Tuesday, 15 October 2002

Edward O. Wilson: Consilience: The Unity of Knowledge (1998)

Edition: Little, Brown, 1998
Review number: 1125

Edward O. Wilson is best known as the author of Sociobiology, an early attempt to look at the social structures of human beings alongside those of other animals (he began his career as a researcher into the biology of the ant). The theme of Consilience is related - it is also about extending ideas of a particular kind into areas where they are not common or, to some people, welcome to go. The word "consilience", which literally means "jumping together", has been resurrected by Wilson to mean a unity of knowledge, or, more accurately, of ways to approach problems. The book is a manifesto arguing for the extension of the methods of science into the social sciences and the humanities, even to the interpretation of fine art and to ethics and religion.

This is not, of course, a new idea. Some of the weirder products of the popularisation of Newton's work, for example, were half-baked attempts to derive laws like his in other fields, driven by the idea that once the initial positions of particles were fixed, mathematics would determine their positions for the rest of time. More respectably, many philosophers have tried to base their ideas on mathematical style derivations, most notably Spinoza, Hobbes, and Descartes. However, this is not quite what Wilson means; his manifesto is based on a particular aspect of the way that science works.

One of the most powerful mechanisms in scientific thought is reductionism, which basically means looking at some aspects of a process in isolation from the whole, and in particularly designing experiments to test ideas about these aspects alone. The idea is that once the simplified versions are understood, explanations can be brought together to decipher the more complex. (Wilson points out that critics of reductionism typically ignore the last part, the synthesis back into increasingly complex explanations of the original process.)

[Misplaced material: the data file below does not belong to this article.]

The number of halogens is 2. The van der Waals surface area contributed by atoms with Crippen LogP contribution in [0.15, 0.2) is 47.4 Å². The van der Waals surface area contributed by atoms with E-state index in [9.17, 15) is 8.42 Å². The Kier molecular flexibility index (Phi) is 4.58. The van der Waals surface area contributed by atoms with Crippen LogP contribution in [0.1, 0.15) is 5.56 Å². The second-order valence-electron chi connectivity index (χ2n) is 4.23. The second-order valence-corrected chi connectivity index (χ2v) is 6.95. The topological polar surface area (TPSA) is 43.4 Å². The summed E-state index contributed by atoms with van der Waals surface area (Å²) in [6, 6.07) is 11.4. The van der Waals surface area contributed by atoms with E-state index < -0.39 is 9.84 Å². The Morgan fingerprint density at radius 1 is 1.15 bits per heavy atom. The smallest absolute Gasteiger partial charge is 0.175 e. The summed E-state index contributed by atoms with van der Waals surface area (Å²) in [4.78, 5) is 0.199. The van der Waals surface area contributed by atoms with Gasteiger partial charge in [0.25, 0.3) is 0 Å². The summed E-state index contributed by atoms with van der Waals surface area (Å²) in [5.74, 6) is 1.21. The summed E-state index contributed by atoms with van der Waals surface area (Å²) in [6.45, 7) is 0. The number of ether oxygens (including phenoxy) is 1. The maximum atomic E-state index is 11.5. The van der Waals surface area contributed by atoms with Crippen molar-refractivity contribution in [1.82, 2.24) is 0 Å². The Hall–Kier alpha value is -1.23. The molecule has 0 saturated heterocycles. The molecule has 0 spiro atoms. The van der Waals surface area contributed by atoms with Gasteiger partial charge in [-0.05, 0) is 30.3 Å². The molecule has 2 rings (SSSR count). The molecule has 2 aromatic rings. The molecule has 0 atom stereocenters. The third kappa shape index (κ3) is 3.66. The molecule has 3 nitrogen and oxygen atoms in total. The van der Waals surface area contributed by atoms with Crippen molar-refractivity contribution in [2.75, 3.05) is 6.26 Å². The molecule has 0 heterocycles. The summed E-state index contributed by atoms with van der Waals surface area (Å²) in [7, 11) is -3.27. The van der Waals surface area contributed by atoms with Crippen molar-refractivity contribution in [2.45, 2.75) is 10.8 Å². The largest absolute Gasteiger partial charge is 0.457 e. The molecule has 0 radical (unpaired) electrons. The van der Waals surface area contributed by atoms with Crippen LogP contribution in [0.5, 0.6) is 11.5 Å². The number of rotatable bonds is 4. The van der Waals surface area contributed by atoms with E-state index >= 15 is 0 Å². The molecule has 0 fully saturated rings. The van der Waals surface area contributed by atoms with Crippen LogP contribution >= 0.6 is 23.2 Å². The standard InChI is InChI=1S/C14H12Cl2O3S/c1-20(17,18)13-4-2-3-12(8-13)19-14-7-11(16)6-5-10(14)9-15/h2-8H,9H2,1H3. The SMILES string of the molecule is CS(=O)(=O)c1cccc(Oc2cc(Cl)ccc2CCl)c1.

There is a hierarchy of reduction in science; biology can (in principle) be reduced to chemistry, which (in principle) can be reduced to physics. (In principle because in many cases a detailed reduction would be too complex to carry out, or some small points are not yet understood; but nevertheless no one doubts the possibility. No one would want to attempt to document every chemical reaction which goes on in a cell, but everyone would expect the processes that happen to be fundamentally chemical in nature.) This relationship between different branches of science is what Wilson means by consilience, and his view is that the social sciences are the next step up in the chain from biology, particularly as the biological underpinnings of brain functionality become better understood. His feeling is that individual psychology will then become reducible to biology, and then that sociology and anthropology will be reducible to psychology.

This is not likely to seem particularly controversial to a scientist, especially given that (as Wilson points out) this kind of reductionism is the most successful kind of explanation known to the human race. However, from the social science side it must come as a shocking attempt to usurp long cherished methods and ideologies (from Marxism to postmodernism). Wilson doesn't soften the blow, ridiculing the achievements of academics in these areas to date - drawing attention, for example, to the evident inability of economists to predict the downfall of the Soviet system. He is clearly knowledgeable about these areas, but frustrated with their inability to move on away from exploded ideas such as those parts of Freudian psychology contradicted by modern studies of the brain. To Wilson, the issue is quickly increasing in importance and urgency, for he suspects that an integration of economic and sociological thought with science will be a necessary part of any viable solution to the world's environmental problems.

Consilience is very clearly written, in a style which manages to combine precision and accessibility. A reader would not need to agree with Wilson's thesis to be impressed, but he is also an able and convincing debater. A fascinating read for anyone with an interest in the future directions of either science or the social sciences.

No comments: